- To start this activity, click this link for Names and Formulas of Ionic Compounds. The lab will load in a new tab. Click back to this tab to read further instructions and complete the questions below.
- Drag a test tube from the box and place it in the clamp on the ring stand (or you can double click a tube to move it). You can then click on the bottle of Ag+ ion solution on the shelf to add it to the test tube.
- Click on the Divide button (the test tube next to the hotplate on the front of the lab bench) four times to make four additional test tubes containing Ag+. With one test tube in the clamp and four others in the blue rack, click on the Na2S bottle located on the lab bench. You will be able to observe what happens in the Live Data display. Record your observation in the table below and write a correct chemical formula and name for the product of the reaction. If the solution remains clear, record NR, for no reaction. Drag this test tube to the red disposal bucket on the right. (*See instructions below step 5 for additional explanation of what to record in the table.)
- Place a second tube from the blue rack (containing Ag+) in the clamp on the ring stand. Add NaCl. Record your observations and discard the tube. Use the next tube but add Na2SO4, and record your observations. Use the next tube but add NaOH, and record your observations. With the last tube add Na2CO3 and record your observations. When you are completely finished, click on the red disposal bucket to clear the lab.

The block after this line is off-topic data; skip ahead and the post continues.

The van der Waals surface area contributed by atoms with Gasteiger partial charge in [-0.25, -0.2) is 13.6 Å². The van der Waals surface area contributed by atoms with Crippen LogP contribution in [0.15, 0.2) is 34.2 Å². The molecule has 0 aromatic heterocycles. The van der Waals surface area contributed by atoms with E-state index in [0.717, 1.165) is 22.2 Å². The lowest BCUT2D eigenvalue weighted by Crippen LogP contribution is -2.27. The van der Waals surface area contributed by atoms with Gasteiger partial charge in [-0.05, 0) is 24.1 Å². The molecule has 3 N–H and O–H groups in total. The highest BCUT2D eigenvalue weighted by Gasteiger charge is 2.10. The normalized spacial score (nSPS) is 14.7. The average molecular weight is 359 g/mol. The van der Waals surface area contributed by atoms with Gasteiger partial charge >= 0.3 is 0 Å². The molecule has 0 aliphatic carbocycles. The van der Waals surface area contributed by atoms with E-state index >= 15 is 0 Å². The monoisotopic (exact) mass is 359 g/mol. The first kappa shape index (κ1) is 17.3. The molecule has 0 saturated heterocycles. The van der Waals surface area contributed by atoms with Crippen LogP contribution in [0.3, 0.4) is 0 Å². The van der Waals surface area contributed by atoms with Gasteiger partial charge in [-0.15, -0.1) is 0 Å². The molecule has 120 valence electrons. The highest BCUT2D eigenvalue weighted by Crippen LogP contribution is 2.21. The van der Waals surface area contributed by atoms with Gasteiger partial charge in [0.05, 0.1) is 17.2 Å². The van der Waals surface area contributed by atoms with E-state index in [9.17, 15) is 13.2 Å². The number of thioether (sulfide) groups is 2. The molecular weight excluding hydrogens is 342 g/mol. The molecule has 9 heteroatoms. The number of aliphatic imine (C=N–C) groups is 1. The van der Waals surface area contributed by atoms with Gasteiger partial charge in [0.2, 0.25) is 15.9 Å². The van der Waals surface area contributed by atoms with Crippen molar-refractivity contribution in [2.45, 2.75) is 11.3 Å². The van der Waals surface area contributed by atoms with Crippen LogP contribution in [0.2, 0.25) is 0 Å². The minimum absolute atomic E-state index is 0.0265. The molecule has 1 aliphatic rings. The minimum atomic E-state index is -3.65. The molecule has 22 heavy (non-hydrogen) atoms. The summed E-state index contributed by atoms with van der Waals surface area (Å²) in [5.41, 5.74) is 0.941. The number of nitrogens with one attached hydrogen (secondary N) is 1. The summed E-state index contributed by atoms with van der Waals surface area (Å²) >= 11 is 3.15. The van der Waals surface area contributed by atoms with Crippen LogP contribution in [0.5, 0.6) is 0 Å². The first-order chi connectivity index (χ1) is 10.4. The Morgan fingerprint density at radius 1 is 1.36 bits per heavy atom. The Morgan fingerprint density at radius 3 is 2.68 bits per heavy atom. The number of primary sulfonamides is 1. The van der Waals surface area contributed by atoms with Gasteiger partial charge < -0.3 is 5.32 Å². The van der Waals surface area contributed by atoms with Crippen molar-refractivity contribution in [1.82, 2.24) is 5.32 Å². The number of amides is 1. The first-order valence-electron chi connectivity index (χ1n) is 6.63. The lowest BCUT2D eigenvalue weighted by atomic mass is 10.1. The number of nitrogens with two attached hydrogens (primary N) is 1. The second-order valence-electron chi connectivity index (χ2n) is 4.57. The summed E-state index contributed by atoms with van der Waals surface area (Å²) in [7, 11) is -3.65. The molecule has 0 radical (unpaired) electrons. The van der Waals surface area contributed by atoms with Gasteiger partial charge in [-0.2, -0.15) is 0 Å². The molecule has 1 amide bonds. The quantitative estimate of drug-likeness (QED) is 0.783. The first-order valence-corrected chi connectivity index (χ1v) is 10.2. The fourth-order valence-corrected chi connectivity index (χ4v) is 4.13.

- Repeat steps 2-4 for Pb2+, Ca2+, Fe3+, and Cu2+. Complete the table.
Each cell should include a description of what you observed when the reagents were mixed and a correct chemical formula (eg: NaCl, not Na+Cl–) and name for all solutions that turned cloudy and NR for all solutions that did not react or remained clear. If there is no visible reaction, put NR in the boxes for Observations, Name and Formula. Remember to include roman numerals where appropriate.
You will find that a few of these formulas may not be what you’d expect from the solubility tables in your textbook. Some of the variations are due to the fact that these are low concentration prepared solutions that include water. Acidity, temperature and speed of reaction all affect the results you see. These are all actual images taken under identical conditions in our labs.
You can enter subscripts and superscripts in the chemical formulas using the _ and ^ symbols respectively. For example: A_2B^3 will give you A2B3. The Preview button will help you make sure your formula looks right.
- Did you notice any patterns? Explain the patterns you noticed.
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